A Randomized Double-Blind Controlled Trial of Single Oral Dose Dexamethasone Versus Five Days of Oral Prednisone in Acute Mild to Moderate Adult Asthma

This study is currently recruiting participants. (see Contacts and Locations)
Verified July 2014 by Alameda County Medical Center
Sponsor:
Information provided by (Responsible Party):
Matthew Rehrer, Alameda County Medical Center
ClinicalTrials.gov Identifier:
NCT01241006
First received: November 15, 2010
Last updated: July 14, 2014
Last verified: July 2014

November 15, 2010
July 14, 2014
January 2011
May 2015   (final data collection date for primary outcome measure)
Relapse for worsening asthma within 14 days of ED visit [ Time Frame: 14-17 days ] [ Designated as safety issue: No ]
Relapse will be defined as un unscheduled visit to see a doctor for worsening asthma within 14 days following their ED visit for asthma
Same as current
Complete list of historical versions of study NCT01241006 on ClinicalTrials.gov Archive Site
  • Compliance [ Time Frame: 14 days ] [ Designated as safety issue: No ]
    Completion of study medications
  • Side effects [ Time Frame: 14 days ] [ Designated as safety issue: Yes ]
    Assess if any side effects from the study medications
  • Symptoms persistence or improvement [ Time Frame: 14-21 days ] [ Designated as safety issue: No ]
    Assessment of current rescue inhaler use and symptoms such as wheezing, cough, shortness of breath, and difficulty with activities of daily living
  • Compliance [ Time Frame: 14 days ] [ Designated as safety issue: No ]
    Completion of study medications
  • Side effects [ Time Frame: 14 days ] [ Designated as safety issue: Yes ]
    Assess if any side effects from the study medications
  • Symptoms persistence or improvement [ Time Frame: 14-17 days ] [ Designated as safety issue: No ]
    Assessment of current rescue inhaler use and symptoms such as wheezing, cough, shortness of breath, and difficulty with activities of daily living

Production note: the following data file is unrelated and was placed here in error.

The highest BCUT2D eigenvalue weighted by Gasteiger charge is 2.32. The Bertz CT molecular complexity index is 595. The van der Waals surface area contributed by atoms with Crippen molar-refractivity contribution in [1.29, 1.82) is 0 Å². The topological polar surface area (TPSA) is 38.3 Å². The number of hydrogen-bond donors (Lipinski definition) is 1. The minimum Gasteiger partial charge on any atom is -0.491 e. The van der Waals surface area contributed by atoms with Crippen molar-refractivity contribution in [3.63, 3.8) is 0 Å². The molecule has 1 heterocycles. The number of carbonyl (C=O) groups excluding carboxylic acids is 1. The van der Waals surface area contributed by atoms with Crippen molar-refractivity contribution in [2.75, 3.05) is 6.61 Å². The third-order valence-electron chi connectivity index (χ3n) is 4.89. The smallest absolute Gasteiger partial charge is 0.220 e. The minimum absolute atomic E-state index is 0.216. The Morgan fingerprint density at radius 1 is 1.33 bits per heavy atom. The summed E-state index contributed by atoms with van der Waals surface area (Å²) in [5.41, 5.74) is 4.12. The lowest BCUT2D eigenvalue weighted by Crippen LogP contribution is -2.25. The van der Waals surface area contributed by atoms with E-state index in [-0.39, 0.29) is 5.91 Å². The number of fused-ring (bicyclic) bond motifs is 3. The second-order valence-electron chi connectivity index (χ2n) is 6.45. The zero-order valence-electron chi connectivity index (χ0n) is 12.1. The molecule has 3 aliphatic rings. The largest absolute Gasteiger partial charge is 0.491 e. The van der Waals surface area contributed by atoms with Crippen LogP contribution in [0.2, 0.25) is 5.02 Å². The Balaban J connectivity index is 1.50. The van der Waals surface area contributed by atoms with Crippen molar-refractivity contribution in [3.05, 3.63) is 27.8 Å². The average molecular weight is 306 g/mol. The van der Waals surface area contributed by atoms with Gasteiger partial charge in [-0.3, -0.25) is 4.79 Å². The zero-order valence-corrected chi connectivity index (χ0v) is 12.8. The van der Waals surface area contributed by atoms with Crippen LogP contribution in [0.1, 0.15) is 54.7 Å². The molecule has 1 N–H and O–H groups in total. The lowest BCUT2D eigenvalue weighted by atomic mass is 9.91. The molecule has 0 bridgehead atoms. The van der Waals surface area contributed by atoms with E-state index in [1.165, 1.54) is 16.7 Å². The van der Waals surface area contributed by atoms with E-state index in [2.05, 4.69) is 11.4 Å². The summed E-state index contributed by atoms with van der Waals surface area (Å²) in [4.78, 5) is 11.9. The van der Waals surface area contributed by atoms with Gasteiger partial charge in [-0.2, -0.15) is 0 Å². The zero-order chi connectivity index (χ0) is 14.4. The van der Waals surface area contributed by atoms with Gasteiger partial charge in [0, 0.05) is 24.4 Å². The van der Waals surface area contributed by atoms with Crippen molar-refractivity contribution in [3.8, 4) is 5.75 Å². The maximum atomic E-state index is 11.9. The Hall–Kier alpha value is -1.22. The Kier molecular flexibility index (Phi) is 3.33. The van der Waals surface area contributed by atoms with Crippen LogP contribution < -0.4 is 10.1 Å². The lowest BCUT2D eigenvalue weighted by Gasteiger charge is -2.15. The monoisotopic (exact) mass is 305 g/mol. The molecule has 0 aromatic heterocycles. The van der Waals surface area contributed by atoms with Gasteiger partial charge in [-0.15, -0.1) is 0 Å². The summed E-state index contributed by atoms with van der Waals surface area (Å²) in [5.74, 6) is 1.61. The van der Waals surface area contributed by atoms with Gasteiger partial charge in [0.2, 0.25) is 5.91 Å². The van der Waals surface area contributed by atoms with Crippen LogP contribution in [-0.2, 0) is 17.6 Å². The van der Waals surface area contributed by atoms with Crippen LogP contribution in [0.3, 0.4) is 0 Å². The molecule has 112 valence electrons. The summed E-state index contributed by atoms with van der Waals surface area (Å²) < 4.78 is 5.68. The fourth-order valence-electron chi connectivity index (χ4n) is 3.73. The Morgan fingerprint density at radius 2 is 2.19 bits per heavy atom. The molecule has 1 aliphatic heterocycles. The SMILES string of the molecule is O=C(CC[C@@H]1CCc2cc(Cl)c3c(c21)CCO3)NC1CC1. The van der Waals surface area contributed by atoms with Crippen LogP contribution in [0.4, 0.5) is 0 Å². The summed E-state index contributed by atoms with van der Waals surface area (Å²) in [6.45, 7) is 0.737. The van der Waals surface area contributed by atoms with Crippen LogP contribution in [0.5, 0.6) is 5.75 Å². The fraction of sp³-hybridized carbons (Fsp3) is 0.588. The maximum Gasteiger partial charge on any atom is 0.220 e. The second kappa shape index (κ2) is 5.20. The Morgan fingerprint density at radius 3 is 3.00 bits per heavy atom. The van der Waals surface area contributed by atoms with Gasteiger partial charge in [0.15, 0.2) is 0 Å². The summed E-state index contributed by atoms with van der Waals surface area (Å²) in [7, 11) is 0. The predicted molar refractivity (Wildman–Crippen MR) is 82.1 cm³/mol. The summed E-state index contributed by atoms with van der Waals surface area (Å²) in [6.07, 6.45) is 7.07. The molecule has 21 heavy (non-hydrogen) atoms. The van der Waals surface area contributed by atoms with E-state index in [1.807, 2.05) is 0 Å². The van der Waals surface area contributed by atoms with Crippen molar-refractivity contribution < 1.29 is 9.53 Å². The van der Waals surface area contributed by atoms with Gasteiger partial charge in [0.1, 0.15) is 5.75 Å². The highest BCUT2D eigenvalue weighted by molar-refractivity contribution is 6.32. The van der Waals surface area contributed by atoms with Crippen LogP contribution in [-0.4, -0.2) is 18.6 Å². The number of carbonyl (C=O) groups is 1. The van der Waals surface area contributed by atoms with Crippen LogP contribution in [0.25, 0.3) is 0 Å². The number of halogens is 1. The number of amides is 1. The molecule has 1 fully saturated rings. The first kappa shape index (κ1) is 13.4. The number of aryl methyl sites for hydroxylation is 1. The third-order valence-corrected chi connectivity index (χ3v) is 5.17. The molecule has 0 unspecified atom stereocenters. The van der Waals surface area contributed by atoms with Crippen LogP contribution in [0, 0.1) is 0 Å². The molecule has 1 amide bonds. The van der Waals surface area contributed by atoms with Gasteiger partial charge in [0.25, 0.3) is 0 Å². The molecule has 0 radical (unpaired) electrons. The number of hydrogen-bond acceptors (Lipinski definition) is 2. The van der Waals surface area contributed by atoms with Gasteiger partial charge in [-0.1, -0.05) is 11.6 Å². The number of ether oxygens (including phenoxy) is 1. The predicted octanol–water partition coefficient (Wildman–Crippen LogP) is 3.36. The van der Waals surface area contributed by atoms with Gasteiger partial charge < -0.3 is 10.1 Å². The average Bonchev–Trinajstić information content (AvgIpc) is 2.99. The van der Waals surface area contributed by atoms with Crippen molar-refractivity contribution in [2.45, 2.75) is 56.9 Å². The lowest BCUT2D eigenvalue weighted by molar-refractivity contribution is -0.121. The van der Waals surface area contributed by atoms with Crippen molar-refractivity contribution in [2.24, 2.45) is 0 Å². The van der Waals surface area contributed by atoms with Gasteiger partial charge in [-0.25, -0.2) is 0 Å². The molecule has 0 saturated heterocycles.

Not Provided
Not Provided
 
A Randomized Double-Blind Controlled Trial of Single Oral Dose Dexamethasone Versus Five Days of Oral Prednisone in Acute Mild to Moderate Adult Asthma
A Randomized Double-Blind Controlled Trial of Single Oral Dose Dexamethasone Versus Five Days of Oral Prednisone in Acute Mild to Moderate Adult Asthma

This study seeks to compare the effectiveness of a single dose of oral dexamethasone versus 5 days of oral prednisone in the treatment of mild to moderate asthma exacerbations to prevent relapse with an unscheduled return visit to a health care provider for additional asthma treatment within 14 days. The investigators hypothesize that the two treatments will be equally effective in relapse prevention.

Not Provided
Interventional
Phase 4
Allocation: Randomized
Endpoint Classification: Efficacy Study
Intervention Model: Parallel Assignment
Masking: Double Blind (Subject, Caregiver, Investigator, Outcomes Assessor)
Primary Purpose: Treatment
  • Asthma
  • Reactive Airway Disease
  • Drug: Dexamethasone
    Dexamethasone 12mg PO single dose x 1 Placebo 1 capsule PO for 4 days
  • Drug: Prednisone
    Prednisone 60mg PO q day for 5 days
  • Active Comparator: Dexamethasone
    Single dose of Dexamethasone 12 mg PO and 4 days of placebo capsules
    Intervention: Drug: Dexamethasone
  • Active Comparator: Prednisone
    Prednisone 60mg PO capsules for 5 days
    Intervention: Drug: Prednisone
Not Provided

*   Includes publications given by the data provider as well as publications identified by ClinicalTrials.gov Identifier (NCT Number) in Medline.
 
Recruiting
480
May 2015
May 2015   (final data collection date for primary outcome measure)

Inclusion Criteria:

  • Age 18-55yo
  • History of asthma
  • Requires > 1 albuterol nebulizer
  • Valid phone number

Exclusion Criteria:

  • declines participation
  • Past allergic reaction to corticosteroids
  • Use of Oral steroids in the last 2 weeks
  • Pregnant
  • History of COPD, pulmonary fibrosis, cystic fibrosis, or other chronic lung disease
  • History of HIV
  • History of CHF
  • History of Diabetes mellitus
  • Active chickenpox (varicella) or shingles (herpes zoster)
  • Active TB
  • Requires admission to the Hospital
  • Requires immediate airway intervention
Both
18 Years to 55 Years
No
Contact: Matthew Rehrer, MD 510-437-4564 matthewrehrer@gmail.com
United States
 
NCT01241006
IRB10-08103G
Yes
Matthew Rehrer, Alameda County Medical Center
Alameda County Medical Center
Not Provided
Principal Investigator: Barry Simon, MD Alameda County Medica Center
Alameda County Medical Center
July 2014

ICMJE     Data element required by the International Committee of Medical Journal Editors and the World Health Organization ICTRP